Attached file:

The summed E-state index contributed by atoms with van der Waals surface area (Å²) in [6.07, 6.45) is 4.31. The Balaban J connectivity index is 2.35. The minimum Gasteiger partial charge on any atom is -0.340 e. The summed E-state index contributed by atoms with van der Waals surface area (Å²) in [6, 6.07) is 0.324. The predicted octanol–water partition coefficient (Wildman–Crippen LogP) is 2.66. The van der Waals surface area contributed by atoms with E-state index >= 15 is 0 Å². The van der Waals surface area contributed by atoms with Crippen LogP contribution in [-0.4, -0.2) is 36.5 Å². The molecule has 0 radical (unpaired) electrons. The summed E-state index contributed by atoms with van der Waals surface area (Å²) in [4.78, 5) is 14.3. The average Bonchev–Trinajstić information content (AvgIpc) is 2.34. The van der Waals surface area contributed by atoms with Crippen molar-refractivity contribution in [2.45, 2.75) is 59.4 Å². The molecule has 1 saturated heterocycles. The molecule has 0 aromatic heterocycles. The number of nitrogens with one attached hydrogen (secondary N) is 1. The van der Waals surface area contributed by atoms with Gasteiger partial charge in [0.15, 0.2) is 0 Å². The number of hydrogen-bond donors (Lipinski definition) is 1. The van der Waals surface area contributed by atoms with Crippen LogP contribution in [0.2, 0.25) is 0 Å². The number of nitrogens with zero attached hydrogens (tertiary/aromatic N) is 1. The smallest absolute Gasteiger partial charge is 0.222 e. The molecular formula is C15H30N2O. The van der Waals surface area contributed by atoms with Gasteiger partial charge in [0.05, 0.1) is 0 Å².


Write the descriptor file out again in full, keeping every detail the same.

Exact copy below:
The summed E-state index contributed by atoms with van der Waals surface area (Å²) in [6.07, 6.45) is 4.31. The Balaban J connectivity index is 2.35. The minimum Gasteiger partial charge on any atom is -0.340 e. The summed E-state index contributed by atoms with van der Waals surface area (Å²) in [6, 6.07) is 0.324. The predicted octanol–water partition coefficient (Wildman–Crippen LogP) is 2.66. The van der Waals surface area contributed by atoms with E-state index >= 15 is 0 Å². The van der Waals surface area contributed by atoms with Crippen LogP contribution in [-0.4, -0.2) is 36.5 Å². The molecule has 0 radical (unpaired) electrons. The summed E-state index contributed by atoms with van der Waals surface area (Å²) in [4.78, 5) is 14.3. The average Bonchev–Trinajstić information content (AvgIpc) is 2.34. The van der Waals surface area contributed by atoms with Crippen molar-refractivity contribution in [2.45, 2.75) is 59.4 Å². The molecule has 1 saturated heterocycles. The molecule has 0 aromatic heterocycles. The number of nitrogens with one attached hydrogen (secondary N) is 1. The van der Waals surface area contributed by atoms with Gasteiger partial charge in [0.15, 0.2) is 0 Å². The number of hydrogen-bond donors (Lipinski definition) is 1. The van der Waals surface area contributed by atoms with Crippen LogP contribution in [0.2, 0.25) is 0 Å². The number of nitrogens with zero attached hydrogens (tertiary/aromatic N) is 1. The smallest absolute Gasteiger partial charge is 0.222 e. The molecular formula is C15H30N2O. The van der Waals surface area contributed by atoms with Gasteiger partial charge in [0.05, 0.1) is 0 Å².